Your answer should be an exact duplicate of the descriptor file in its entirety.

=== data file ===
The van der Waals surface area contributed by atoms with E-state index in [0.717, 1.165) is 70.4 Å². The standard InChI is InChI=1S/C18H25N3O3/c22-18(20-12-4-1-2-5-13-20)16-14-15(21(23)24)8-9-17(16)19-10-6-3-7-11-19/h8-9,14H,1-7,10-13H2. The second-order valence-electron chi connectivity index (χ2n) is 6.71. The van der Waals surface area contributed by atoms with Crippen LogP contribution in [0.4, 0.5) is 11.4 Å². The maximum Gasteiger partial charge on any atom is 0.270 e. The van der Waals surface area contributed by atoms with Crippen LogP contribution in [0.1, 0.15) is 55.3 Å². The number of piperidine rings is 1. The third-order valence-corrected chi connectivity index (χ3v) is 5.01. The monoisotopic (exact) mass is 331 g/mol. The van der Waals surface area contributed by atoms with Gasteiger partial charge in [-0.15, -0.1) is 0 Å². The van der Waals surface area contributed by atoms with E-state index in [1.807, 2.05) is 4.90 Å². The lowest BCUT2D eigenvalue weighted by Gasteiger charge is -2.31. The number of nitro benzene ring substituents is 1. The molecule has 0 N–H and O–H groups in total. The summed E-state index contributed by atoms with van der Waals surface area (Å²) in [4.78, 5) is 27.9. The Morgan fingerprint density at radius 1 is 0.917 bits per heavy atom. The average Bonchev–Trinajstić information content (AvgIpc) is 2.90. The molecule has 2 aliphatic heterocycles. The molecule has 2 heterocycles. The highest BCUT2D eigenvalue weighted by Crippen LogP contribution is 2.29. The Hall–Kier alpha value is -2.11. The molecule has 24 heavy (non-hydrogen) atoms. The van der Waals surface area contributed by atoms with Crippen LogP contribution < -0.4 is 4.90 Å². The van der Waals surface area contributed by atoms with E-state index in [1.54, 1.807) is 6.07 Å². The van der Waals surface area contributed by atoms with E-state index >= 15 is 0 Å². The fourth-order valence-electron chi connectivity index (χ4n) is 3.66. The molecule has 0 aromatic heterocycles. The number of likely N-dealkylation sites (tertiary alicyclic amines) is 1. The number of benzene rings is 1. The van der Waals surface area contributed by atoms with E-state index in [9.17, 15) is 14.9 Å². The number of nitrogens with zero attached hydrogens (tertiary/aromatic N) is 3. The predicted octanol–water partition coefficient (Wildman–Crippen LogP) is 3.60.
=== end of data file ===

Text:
The van der Waals surface area contributed by atoms with E-state index in [0.717, 1.165) is 70.4 Å². The standard InChI is InChI=1S/C18H25N3O3/c22-18(20-12-4-1-2-5-13-20)16-14-15(21(23)24)8-9-17(16)19-10-6-3-7-11-19/h8-9,14H,1-7,10-13H2. The second-order valence-electron chi connectivity index (χ2n) is 6.71. The van der Waals surface area contributed by atoms with Crippen LogP contribution in [0.4, 0.5) is 11.4 Å². The maximum Gasteiger partial charge on any atom is 0.270 e. The van der Waals surface area contributed by atoms with Crippen LogP contribution in [0.1, 0.15) is 55.3 Å². The number of piperidine rings is 1. The third-order valence-corrected chi connectivity index (χ3v) is 5.01. The monoisotopic (exact) mass is 331 g/mol. The van der Waals surface area contributed by atoms with Gasteiger partial charge in [-0.15, -0.1) is 0 Å². The van der Waals surface area contributed by atoms with E-state index in [1.807, 2.05) is 4.90 Å². The lowest BCUT2D eigenvalue weighted by Gasteiger charge is -2.31. The number of nitro benzene ring substituents is 1. The molecule has 0 N–H and O–H groups in total. The summed E-state index contributed by atoms with van der Waals surface area (Å²) in [4.78, 5) is 27.9. The Morgan fingerprint density at radius 1 is 0.917 bits per heavy atom. The average Bonchev–Trinajstić information content (AvgIpc) is 2.90. The molecule has 2 aliphatic heterocycles. The molecule has 2 heterocycles. The highest BCUT2D eigenvalue weighted by Crippen LogP contribution is 2.29. The Hall–Kier alpha value is -2.11. The molecule has 24 heavy (non-hydrogen) atoms. The van der Waals surface area contributed by atoms with Crippen LogP contribution < -0.4 is 4.90 Å². The van der Waals surface area contributed by atoms with E-state index in [1.54, 1.807) is 6.07 Å². The van der Waals surface area contributed by atoms with E-state index >= 15 is 0 Å². The fourth-order valence-electron chi connectivity index (χ4n) is 3.66. The molecule has 0 aromatic heterocycles. The number of likely N-dealkylation sites (tertiary alicyclic amines) is 1. The number of benzene rings is 1. The van der Waals surface area contributed by atoms with E-state index in [9.17, 15) is 14.9 Å². The number of nitrogens with zero attached hydrogens (tertiary/aromatic N) is 3. The predicted octanol–water partition coefficient (Wildman–Crippen LogP) is 3.60.